How do treated mosquito nets prevent malaria?

Mukelabai: Research has shown that if children under five and mothers sleep under these nets, it can reduce under-five mortality by 30 to 50 per cent. This is a very useful tool indeed and it is not expensive. Last year [2002] we procured up to 1.6 million nets with about $4 million, plus large quantities of insecticides, which are used to treat the nets every six months. The target at the moment is to have 60 per cent of the population sleeping under treated bednets by the year of 2010, especially children under five and pregnant women.

What are some of the ways UNICEF is working to achieve this goal?
Mukelabai: In many African countries the mosquito nets are simply not available, or, where they are present, the prices are too exorbitant for the families to afford. We are trying to stimulate local production of mosquito nets and trying to get the private sector involved because this brings down prices. In Tanzania, for example, the price of nets is only US $3 because there are three companies producing and promoting them. They actually go to the rural areas to sell their nets and the communities are starting to see the benefits.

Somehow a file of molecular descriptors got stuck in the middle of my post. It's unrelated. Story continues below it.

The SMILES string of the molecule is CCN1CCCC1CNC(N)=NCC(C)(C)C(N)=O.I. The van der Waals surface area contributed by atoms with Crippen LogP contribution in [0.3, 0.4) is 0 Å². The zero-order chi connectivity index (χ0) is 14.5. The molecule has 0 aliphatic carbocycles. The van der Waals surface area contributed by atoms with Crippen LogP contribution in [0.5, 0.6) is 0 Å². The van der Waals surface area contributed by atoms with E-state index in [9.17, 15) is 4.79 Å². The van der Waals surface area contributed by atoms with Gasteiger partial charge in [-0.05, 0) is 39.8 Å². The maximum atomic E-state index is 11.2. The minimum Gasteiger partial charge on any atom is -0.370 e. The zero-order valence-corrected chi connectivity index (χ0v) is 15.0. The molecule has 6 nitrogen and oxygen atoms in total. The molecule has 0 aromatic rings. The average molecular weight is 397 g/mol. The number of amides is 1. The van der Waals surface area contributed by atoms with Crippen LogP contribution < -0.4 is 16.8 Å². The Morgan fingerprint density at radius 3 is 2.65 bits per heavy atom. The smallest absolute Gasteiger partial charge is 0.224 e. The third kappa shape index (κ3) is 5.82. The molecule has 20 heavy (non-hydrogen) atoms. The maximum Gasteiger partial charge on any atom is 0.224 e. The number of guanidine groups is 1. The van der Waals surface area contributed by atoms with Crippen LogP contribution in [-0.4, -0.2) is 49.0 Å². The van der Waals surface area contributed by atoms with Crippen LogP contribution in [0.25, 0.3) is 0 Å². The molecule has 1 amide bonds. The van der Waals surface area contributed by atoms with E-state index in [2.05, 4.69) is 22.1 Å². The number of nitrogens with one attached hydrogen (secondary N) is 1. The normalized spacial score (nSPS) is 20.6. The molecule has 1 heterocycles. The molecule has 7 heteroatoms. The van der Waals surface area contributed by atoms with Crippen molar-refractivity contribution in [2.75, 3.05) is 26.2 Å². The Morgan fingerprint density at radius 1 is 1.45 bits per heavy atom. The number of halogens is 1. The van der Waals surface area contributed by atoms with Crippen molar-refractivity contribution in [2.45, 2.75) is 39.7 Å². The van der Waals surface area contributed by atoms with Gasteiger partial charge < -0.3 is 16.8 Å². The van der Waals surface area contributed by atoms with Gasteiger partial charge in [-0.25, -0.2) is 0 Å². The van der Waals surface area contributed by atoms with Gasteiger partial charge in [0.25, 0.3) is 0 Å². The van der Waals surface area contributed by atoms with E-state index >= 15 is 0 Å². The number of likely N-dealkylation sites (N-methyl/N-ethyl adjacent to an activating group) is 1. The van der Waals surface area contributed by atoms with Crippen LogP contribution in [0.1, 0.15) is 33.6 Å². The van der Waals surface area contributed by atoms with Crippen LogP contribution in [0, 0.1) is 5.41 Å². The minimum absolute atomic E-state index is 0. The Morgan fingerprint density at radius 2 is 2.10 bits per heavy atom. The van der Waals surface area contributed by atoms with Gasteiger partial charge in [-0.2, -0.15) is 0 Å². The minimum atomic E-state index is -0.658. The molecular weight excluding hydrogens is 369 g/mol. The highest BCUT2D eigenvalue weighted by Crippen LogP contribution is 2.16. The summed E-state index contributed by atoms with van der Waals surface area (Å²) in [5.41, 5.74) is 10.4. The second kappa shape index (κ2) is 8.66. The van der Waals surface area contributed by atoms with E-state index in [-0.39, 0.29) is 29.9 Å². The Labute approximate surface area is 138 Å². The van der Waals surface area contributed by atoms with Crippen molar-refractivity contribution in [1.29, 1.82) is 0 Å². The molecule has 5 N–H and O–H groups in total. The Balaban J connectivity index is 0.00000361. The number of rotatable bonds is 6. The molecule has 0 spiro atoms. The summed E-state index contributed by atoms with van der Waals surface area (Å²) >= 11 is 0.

In Kenya, we have been assisting micro-initiative programs that create a self-sustaining, revolving fund. Community health workers work together with village health committees to sell nets at a marginal price, not making any profit at all, so that they can buy more nets in the future. There are also a number of programmes in Mozambique where UNICEF has been working with the non-governmental organizations (NGOs) to sell and distribute nets in the remote rural areas. In the northwestern part of Zambia, the poor have been able to buy mosquito nets using a barter system. At harvest time, the people exchange maize, cassava or fish for mosquito nets and the village committee then sells the goods in order to buy more nets.